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Four moon gifAce Books (Hardcover), ISBN 0441007244
How do you haunt a ghost? If the ghost happens to be vampire detective Jack Fleming, you prick his still very-much-alive conscience with evidence of a dame done wrong and lead him along a complicated trail of deceit and foul play. Add a soupcon of supernatural mystery -- the smell of freshly lit cigarettes in an empty bar, drinks that pour themselves, and lights that flash without warning -- and you just might hook this revenant for the remainder of his undead life.

Book: P. N. Elrod, Lady CrymsynJack Fleming left his reflection and many of his corporeal attributes at the bottom of a watery grave several years ago, but he never lost the instincts of the journalist he used to be. So when workers readying Jack's new nightclub (called Lady Crymsyn) for opening night uncover the bound and handcuffed skeleton of a woman in a red evening gown, Jack can't help but investigate. Post-mortal Jack might be, but he knows first-hand the horrors of death. At least Jack died quickly. Someone buried this unknown woman alive, and even a vampire shies away from that kind of horror.

Jack's quest for truth, justice and the 1930s' version of the American way involves everyone's favorite characters from the series -- massive mob boss Gordy Weems, crooner Bobbi Smythe, Jack's oh-so-proper partner Charles Escott -- and new faces from some unexpected Chicago byways. The search touches on mob business, soft-hearted (and soft-headed) racketeers, and the kind of dancing folks really did in the heyday of Swing. Elrod shows that good and evil are where you find them, and sometimes the state's vision of justice proves to be the greatest injustice of all.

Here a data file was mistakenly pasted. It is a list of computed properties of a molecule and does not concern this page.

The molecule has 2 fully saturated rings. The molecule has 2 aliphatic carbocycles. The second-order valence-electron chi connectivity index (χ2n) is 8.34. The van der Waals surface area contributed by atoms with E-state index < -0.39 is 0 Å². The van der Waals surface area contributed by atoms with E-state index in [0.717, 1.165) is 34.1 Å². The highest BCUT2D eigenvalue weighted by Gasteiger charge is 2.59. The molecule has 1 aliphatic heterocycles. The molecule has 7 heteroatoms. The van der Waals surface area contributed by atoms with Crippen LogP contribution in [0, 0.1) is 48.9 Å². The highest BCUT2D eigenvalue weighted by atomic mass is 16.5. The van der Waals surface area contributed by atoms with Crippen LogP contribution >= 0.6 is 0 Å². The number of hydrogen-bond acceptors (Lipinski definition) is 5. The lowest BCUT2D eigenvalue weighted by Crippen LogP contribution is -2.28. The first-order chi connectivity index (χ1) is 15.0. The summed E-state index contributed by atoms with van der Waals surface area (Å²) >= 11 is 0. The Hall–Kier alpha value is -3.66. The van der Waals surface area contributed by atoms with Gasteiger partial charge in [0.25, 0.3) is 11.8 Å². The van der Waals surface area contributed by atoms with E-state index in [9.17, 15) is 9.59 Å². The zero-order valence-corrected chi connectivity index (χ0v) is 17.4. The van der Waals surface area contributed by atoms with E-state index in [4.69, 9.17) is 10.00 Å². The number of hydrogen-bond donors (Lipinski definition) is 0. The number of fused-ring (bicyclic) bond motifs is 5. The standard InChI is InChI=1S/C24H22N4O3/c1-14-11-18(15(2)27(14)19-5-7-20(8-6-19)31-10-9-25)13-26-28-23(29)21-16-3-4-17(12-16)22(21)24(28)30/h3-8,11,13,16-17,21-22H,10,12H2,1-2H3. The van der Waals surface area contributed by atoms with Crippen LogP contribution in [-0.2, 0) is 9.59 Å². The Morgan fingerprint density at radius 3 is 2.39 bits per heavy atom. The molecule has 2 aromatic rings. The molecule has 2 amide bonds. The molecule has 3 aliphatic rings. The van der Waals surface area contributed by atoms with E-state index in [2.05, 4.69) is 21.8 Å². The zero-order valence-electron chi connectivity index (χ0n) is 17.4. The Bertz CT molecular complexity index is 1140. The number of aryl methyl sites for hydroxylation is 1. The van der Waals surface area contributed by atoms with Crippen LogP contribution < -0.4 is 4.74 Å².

Book: P. N. Elrod, The Dark SleepElrod's Vampire Files series featuring Jack Fleming may be unique in both mystery and fantasy annals for its consistently high quality and her steadfast refusal to repeat a plot or take the easy way out. The first person narration zips along like the patter of the best movies of the period, avoiding the twin roadblocks of pedantry and anachronism. Each of her sharply drawn characters boasts an individual voice and as many layers as anyone you might meet at your place of business or avoid on a darkened street. You find yourself casting her actors in your head, and their images linger long after the book's final page.

Which is only appropriate in a book about the many kinds of ghosts that dog us through our lives. The haunting affects every player on Lady Crymsyn's stage. Not only ghosts of thought, several of the characters serve as spirited memorials to friends and acquaintances who died during the course of the book's composition. They couldn't ask for a better way to live in the author's memory…or in ours.

Jean Marie Ward

Jean Marie Ward's story, "Embraceable Death," can be found in the October 2000 issue of Fantasy, Folklore & Fairytales.

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